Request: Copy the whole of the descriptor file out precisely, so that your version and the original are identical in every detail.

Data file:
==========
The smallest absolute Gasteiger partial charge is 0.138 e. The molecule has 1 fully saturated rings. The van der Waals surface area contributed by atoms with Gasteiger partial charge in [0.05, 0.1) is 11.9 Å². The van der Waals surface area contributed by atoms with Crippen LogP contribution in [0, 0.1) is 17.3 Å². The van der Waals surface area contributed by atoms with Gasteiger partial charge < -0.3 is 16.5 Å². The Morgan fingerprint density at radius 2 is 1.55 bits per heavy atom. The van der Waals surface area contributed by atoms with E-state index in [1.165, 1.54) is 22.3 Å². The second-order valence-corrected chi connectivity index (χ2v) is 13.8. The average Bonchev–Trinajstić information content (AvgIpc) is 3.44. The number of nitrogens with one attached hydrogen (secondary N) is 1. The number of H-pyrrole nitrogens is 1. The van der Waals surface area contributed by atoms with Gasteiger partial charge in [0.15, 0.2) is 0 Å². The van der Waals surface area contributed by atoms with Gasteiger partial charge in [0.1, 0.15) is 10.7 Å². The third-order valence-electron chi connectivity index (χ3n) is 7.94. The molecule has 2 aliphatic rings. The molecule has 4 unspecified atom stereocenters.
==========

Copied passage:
The smallest absolute Gasteiger partial charge is 0.138 e. The molecule has 1 fully saturated rings. The van der Waals surface area contributed by atoms with Gasteiger partial charge in [0.05, 0.1) is 11.9 Å². The van der Waals surface area contributed by atoms with Crippen LogP contribution in [0, 0.1) is 17.3 Å². The van der Waals surface area contributed by atoms with Gasteiger partial charge < -0.3 is 16.5 Å². The Morgan fingerprint density at radius 2 is 1.55 bits per heavy atom. The van der Waals surface area contributed by atoms with E-state index in [1.165, 1.54) is 22.3 Å². The second-order valence-corrected chi connectivity index (χ2v) is 13.8. The average Bonchev–Trinajstić information content (AvgIpc) is 3.44. The number of nitrogens with one attached hydrogen (secondary N) is 1. The number of H-pyrrole nitrogens is 1. The van der Waals surface area contributed by atoms with Gasteiger partial charge in [0.15, 0.2) is 0 Å². The van der Waals surface area contributed by atoms with Gasteiger partial charge in [0.1, 0.15) is 10.7 Å². The third-order valence-electron chi connectivity index (χ3n) is 7.94. The molecule has 2 aliphatic rings. The molecule has 4 unspecified atom stereocenters.